Addis Ababa September 07/2017 Ethiopia is one the most advanced countries in terms of mainstreaming climate change into the planning processes, said African Climate Policy Center (ACPC) Official.
In an exclusive interview with ENA James Murombedzi, Senior Political Affairs Officer, Climate Change with the ACPC said Ethiopia is one of the few countries that have actually developed climate resilient strategy even before the Paris agreement.
“Ethiopia is one of a few countries actually has developed CRGE strategy before this required by the Paris agreement. So the strategy Ethiopia has developed before 2015 that is great example for rest Africa. That is really what we need to start thinking in providing domestic solution to inform domestic response to the climate change” he said.
The country has faced unpredictable rains and sometimes failure of seasonal rains - problems that are linked to climate change, which in turn left millions to face severe food shortages.
Ethiopia has initiated the Climate-Resilient Green Economy (CRGE) initiative in 2011 to protect the country from the adverse effects of climate change and to build a green economy.
This makes Ethiopia one of the few countries to have formally merged its aims of developing a green economy and greater resilience to climate change under a single policy framework in support of its national development objectives.
The green development path that the country is pursuing has made the Horn Africannation one of the leading countries in terms of investment in renewable energy including hydro, wind, geothermal and solar.
By pursuing green development, Ethiopia is aspiring to achieve a middle-income status by 2025 in a carbon neutral way.
The implementation of the sustainable land management program is among the mechanisms aimed to ensure green development.
The Senior Officer commended the program being implemented with the active engagement of the public.
“There are very important lesson to be learn from sustainable land management program that being implemented across many parts rural areas of Ethiopia.”
Initiated in 2008, the programme is aimed to address two of Ethiopia’s most significant developmental and environmental problems: agricultural productivity and land degradation.
As climate change is affecting efforts of African countries in attaining national development plans and any of SDGs, he emphasized the need to learn from countries with better performance.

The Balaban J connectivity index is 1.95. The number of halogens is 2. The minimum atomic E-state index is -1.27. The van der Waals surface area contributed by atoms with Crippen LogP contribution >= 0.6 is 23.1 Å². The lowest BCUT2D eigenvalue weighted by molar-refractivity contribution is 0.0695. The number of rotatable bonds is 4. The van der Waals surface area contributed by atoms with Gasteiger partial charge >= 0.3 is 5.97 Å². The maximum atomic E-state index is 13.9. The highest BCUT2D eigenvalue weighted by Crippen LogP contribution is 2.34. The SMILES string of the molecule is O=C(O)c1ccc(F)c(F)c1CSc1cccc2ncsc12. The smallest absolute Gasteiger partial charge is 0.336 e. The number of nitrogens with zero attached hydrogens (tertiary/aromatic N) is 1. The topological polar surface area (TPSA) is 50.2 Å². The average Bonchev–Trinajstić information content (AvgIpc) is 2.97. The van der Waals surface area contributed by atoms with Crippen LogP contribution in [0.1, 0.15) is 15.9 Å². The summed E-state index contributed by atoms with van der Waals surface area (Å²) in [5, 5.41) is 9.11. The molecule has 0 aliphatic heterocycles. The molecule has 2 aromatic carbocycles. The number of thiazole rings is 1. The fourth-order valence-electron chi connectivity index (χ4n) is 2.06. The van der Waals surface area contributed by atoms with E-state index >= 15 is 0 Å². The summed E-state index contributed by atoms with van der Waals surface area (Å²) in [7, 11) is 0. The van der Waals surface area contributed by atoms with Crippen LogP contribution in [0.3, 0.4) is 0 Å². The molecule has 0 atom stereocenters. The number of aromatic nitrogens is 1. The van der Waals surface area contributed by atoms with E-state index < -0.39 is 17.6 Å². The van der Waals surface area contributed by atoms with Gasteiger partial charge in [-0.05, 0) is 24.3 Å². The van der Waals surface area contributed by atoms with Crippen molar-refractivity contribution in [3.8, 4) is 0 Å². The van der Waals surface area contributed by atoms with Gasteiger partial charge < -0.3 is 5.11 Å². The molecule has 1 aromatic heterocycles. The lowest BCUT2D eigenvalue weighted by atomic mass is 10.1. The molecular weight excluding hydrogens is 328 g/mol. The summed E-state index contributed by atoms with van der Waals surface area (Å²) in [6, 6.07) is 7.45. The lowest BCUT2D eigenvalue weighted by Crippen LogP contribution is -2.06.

Ethiopia has been working to mainstreaming the CRGE into various national programs, said Debasu Bayleyegn, Director General of Climate Change Negotiation Coordinator at Ministry of Environment, Forest and Climate Change.
He said the Climate Resilient Green Economy strategy laid the foundation for integrated planning to ensure resilience.
Agriculture; forestry; transport; urban development and construction; and industry are among the sectors in which the CRGE has mainstreamed over the past two years, he stated.
Activities conducted in these sectors are focused on ensuring sustainable economic growth while reducing emission of greenhouse gases.
He said “If we continue with the normal approach the greenhouse gases emissions will reach 283million [metric] tons at the end of the second Growth and Transformation Plan period. But, as we managed to mainstream the issue, we are working to limit the emissions not to exceed 137 million [metric] tons. It is at a promising level.”
As checklists and guidelines have already prepared during the first GTP period, Debasu said the sectors have not faced any problems related to mainstreaming environment protection issues.
The CRGE initiative follows sectoral approach and prioritized more than 60 initiatives, which could help the country achieve its development goals while limiting greenhouse gas emissions.
Building the green economy in Ethiopia requires an estimated total expenditure of around USD 150 billion over 20 years.